Well, this is too bad since the Kilgore RRC office said they lost their Geiger counter a few years ago.
FBI Clears Halliburton Crew in Loss of Radioactive Tool
By Kathy Warbelow and Brian Wingfield – Sep 14, 2012
The Hallibruton crew lost a radioactive device used to drill wells but the FBI has cleared them of wrongdoing.
That they use radioactive devices is news to me. Radioactive sand I knew about, but not devices.
A National Guard unit based in Austin sent a three-person team with detection gear yesterday to assist local officials, said Amy Cook, a spokeswoman for the Guard. The Texas Department of State Health Services said yesterday it requested help to find the radioactive item, which can pose a health risk if touched or held for several days.
Texas Department of State Health Services
Sept. 13, 2012
State Officials Looking for Missing Radioactive Device
The Texas Department of State Health Services is looking for piece of equipment containing potentially dangerous radioactive material that was lost Tuesday by an oil and gas crew in a rural part of West Texas.
The sealed radioactive source, a small stainless steel cylinder approximately 7 inches long and an inch across, contains Americium-241/Beryllium. The device is not considered highly radioactive but could expose someone who comes in close contact with it for an extended period of time to a harmful dose of radiation. The cylinder is stamped with the words “danger radioactive” and “do not handle” along with a radiation warning symbol. Anyone who sees it should stay at least 25 feet away and notify local law enforcement.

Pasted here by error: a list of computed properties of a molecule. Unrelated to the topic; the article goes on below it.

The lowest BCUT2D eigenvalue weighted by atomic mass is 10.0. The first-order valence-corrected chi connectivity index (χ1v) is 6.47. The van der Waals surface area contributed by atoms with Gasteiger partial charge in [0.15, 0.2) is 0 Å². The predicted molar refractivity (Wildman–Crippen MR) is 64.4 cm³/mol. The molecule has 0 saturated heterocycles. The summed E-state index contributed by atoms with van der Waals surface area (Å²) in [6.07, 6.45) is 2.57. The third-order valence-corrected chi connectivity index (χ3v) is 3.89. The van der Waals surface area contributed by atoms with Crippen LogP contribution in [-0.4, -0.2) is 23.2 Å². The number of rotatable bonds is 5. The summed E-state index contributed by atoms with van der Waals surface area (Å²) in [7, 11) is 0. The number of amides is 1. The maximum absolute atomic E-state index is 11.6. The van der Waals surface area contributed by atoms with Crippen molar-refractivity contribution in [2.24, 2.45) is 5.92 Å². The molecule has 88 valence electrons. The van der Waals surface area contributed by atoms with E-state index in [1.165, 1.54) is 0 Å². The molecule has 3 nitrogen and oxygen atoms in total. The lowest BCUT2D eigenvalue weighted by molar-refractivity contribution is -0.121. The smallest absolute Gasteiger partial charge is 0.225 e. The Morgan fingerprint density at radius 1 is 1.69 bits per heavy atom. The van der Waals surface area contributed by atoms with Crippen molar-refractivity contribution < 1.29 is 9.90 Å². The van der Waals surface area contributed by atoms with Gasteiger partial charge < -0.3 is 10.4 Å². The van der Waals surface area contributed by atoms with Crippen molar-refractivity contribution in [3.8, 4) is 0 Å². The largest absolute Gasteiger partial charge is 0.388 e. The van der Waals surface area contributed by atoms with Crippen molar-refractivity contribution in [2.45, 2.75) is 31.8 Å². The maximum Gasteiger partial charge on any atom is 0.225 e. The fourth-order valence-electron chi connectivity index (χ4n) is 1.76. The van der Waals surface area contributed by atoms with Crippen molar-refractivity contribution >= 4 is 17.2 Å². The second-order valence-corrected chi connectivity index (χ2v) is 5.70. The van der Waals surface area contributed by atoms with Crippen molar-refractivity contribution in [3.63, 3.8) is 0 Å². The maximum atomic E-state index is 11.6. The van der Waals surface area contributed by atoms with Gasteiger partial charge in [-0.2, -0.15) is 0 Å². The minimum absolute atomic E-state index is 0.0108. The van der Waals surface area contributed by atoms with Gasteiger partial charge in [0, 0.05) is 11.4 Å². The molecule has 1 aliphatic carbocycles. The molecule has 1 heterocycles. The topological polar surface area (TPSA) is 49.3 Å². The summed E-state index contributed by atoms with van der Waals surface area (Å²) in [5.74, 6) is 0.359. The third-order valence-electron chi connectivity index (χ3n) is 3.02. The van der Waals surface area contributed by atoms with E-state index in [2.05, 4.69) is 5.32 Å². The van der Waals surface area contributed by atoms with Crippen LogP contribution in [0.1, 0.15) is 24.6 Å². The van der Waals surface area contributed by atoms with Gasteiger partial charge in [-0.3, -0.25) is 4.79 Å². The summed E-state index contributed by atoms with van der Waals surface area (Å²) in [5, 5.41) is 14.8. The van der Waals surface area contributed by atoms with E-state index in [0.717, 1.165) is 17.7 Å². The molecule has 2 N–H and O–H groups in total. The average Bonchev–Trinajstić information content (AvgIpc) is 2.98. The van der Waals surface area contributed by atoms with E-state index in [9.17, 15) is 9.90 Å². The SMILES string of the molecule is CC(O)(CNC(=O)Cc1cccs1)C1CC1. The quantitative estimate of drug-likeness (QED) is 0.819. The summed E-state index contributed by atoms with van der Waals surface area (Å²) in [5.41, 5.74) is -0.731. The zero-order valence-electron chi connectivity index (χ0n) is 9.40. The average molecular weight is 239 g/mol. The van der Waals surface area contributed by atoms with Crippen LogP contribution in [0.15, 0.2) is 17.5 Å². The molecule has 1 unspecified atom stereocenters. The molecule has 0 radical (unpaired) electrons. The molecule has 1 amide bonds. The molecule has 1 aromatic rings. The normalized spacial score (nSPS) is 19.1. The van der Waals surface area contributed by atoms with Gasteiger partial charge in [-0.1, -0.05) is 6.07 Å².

This type of device is used to evaluate oil and gas wells and is usually stored in a protective shielding. A Halliburton crew was transporting it from a well outside of Pecos to another well south of Odessa. On arrival, the crew noticed the shielding was not locked and the device was missing.
DSHS is assisting law enforcement with the search and investigating the loss of the radioactive material. DSHS is also requesting support from the 6th Civil Support Team, a Texas National Guard unit based in Austin with specialized equipment that can be used to locate radioactive material.
Note: A photograph of the device is attached.
(News Media Contact: Chris Van Deusen, DSHS Assistant Press Officer, 512-776-7753)
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